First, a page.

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The Garden Gate

Discussion in 'Appraisal Gallery' started by geoff_piltz, May 23, 2020.

  1. geoff_piltz

    geoff_piltz Well-Known Member

    Here's another one that many won't like or won't understand. Does it trigger any associations in anyone's head?

    The Garden Gate small.jpg
  2. PeteRob

    PeteRob Well-Known Member

    You are almost correct. Liking has little to do with appraisal but indeed I don’t see the point.


    Much better than the fairies though.
  3. RovingMike

    RovingMike Crucifixion's a doddle...

    Nothing to dislike apart from the over saturation. If it is meant to represent release to somewhere, the gates opening in work against that.
  4. dream_police

    dream_police Well-Known Member

    Out of interest, Geoff. If I presented this photo, how would you appraise it? You already assume that not many of us would like it, nor understand it. Is that an issue with our taste and understanding as independent viewers or is it something at your end? Would be interesting to hear your thoughts.
    EightBitTony and Catriona like this.
  5. MJB

    MJB Well-Known Member

    I think it's a metaphor for a lady's foofer.
    Craig20264 and dream_police like this.
  6. geoff_piltz

    geoff_piltz Well-Known Member

    My appraisal? I think it could be better shot in a different light. I am sorry that I didn't wait until the cloud that was obviously obscuring the sun had moved away.

    I have increased the saturation a little, it was shot with the Standard colour setting (Provia) on my Fujifilm X-Pro1, but the result is little different to the Velvia (saturated) setting. I wanted a strong graphic image in a simple two colour palette.

    The image makes me think of all the fantasy stories where someone, normally a child, finds a gate into another world. As such I think I was influenced by the idea of it being a book cover with the book's name at the top and the author's at the bottom.

    Nearly all the comments I have received on this forum have been very firmly rooted in a very literal interpretations of the photos without reference to any mental connotations that might arise in the viewer's mind. Is the aim of photography to be entirely objective and excise the subjective entirely? I realise that the viewer cannot always know what was in the photographer's mind, but I think that we should all make some effort when viewing others' photos, otherwise photography becomes sterile repetition and criticism descends to simply finding technical faults.

  7. RovingMike

    RovingMike Crucifixion's a doddle...

    It would do that a bit more if the gates, as I said, opened the other way.

    But those things really work better in a context, so as a book cover it is fine. Or, when what is seen through the aperture is clearly different in some way. I think you need to study how to do that with photography a bit more if it is to work in absence of any context. Darker into lighter can help.

    But if you really want helpful critique, it gets you further quicker if you set out from the start what you are trying to do. Without that, people are going to start with any obvious IQ or executional defects (or what appear to be defects). I think it is a really good aspect of photography to work on and probably one of the harder things to achieve.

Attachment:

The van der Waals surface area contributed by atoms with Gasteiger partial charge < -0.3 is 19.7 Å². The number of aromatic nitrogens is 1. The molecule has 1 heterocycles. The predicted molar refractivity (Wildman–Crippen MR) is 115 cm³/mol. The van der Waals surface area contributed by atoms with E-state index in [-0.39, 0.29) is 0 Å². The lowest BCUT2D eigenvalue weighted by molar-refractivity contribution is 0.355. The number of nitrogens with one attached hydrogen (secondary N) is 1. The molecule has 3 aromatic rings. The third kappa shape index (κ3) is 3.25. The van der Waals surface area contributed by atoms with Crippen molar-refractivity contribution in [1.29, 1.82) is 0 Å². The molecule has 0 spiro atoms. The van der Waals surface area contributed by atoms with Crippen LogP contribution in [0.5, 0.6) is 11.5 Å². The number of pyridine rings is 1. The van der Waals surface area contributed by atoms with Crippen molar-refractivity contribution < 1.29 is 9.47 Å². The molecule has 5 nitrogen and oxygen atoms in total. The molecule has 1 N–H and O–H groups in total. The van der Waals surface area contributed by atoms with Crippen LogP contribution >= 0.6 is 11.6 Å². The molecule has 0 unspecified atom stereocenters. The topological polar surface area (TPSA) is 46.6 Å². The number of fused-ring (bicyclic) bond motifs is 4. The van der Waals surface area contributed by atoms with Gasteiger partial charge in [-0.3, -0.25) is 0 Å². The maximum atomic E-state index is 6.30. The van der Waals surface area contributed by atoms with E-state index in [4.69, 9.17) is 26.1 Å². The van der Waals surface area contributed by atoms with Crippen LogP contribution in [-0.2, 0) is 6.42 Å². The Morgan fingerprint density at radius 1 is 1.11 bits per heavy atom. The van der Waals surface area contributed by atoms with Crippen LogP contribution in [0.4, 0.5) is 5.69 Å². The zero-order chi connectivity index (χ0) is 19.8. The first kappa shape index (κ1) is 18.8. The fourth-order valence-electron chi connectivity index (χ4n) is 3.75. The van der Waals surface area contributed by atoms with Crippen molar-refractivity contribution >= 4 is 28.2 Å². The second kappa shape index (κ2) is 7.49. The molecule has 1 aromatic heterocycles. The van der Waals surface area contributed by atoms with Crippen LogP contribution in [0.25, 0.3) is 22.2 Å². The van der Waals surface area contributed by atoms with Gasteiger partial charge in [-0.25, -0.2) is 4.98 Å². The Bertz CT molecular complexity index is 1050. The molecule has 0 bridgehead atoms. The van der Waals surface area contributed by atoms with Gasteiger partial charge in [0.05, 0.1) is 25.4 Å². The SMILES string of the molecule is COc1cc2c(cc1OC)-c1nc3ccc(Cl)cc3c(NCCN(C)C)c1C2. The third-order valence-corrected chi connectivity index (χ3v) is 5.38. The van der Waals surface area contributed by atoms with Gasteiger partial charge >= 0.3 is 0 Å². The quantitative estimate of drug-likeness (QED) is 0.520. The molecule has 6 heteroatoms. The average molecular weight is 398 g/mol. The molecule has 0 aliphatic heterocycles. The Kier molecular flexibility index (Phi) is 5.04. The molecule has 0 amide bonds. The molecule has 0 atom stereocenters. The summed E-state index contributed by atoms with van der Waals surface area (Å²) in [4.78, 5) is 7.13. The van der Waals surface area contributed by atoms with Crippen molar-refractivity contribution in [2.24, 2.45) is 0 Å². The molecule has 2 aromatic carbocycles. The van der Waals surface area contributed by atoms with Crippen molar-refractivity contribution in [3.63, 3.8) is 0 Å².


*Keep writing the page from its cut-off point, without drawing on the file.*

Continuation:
8. Stephen Rundle

    Stephen Rundle Well-Known Member

    Does absolutely nothing for me

    1. Colours over done
    2. No point of interest
    3. lacks sharpness
  9. RovingMike

    RovingMike Crucifixion's a doddle...

    All of which can quite legitimately be dispensed with as long as the creative result works. But having had it into PS, I'd say sharpness is one of the things it definitely has.
    EightBitTony likes this.
  10. PeteRob

    PeteRob Well-Known Member

    I nearly replied an hour ago but I agree with Mike.

    The colours are OK, the light is flat but they seem accurate and typical of a Fuji camera set to Velvia as we are told.
    The gate offers a point of interest, it doesn't actually have to be interesting but there is no doubt that the picture is about the gate.
    It seems sharp to me.

    I bet it was a nice view when the hedges were maintained - looks like a decade of missed pruning.
  11. geoff_piltz

    geoff_piltz Well-Known Member

    Yes the garden has been neglected for many years. Arbigland House on the Nith Estuary has only recently been bought by a new owner who is setting about restoring the gardens. A pleasant place to visit.

  12. EightBitTony

    EightBitTony Well-Known Member

    No, but when it fails sometimes it isn't the viewers fault.
    Craig20264 likes this.
  13. geoff_piltz

    geoff_piltz Well-Known Member

    The viewer is never at fault, nor is the photographer. To expect every viewer to appreciate every image is like expecting every reader to like every book, or every movie goer to like every film. Some things appeal to a wide audience and some things don't. That's life.

  14. EightBitTony

    EightBitTony Well-Known Member

    Oh I agree with you but it seems at odds to your other comments.

    Anyway, I'm afraid the image evokes little emotion in me. Given your comments, I'm not sure I could recommend any improvements that wouldn't be seen as merely sterile.
  15. RovingMike

    RovingMike Crucifixion's a doddle...

    Very true,

    But if one wants to improve, it would be dangerous to take refuge in the idea that someone somewhere might get it, so therefore its fine really. We have one here that passionately believes that all photographers and for that matter, all artists, are as good as eachother, simply based on the fact that someone somewhere might think they are and there are no metrics to measure good. He is unlikely ever to be able to improve. Most of us think we can.

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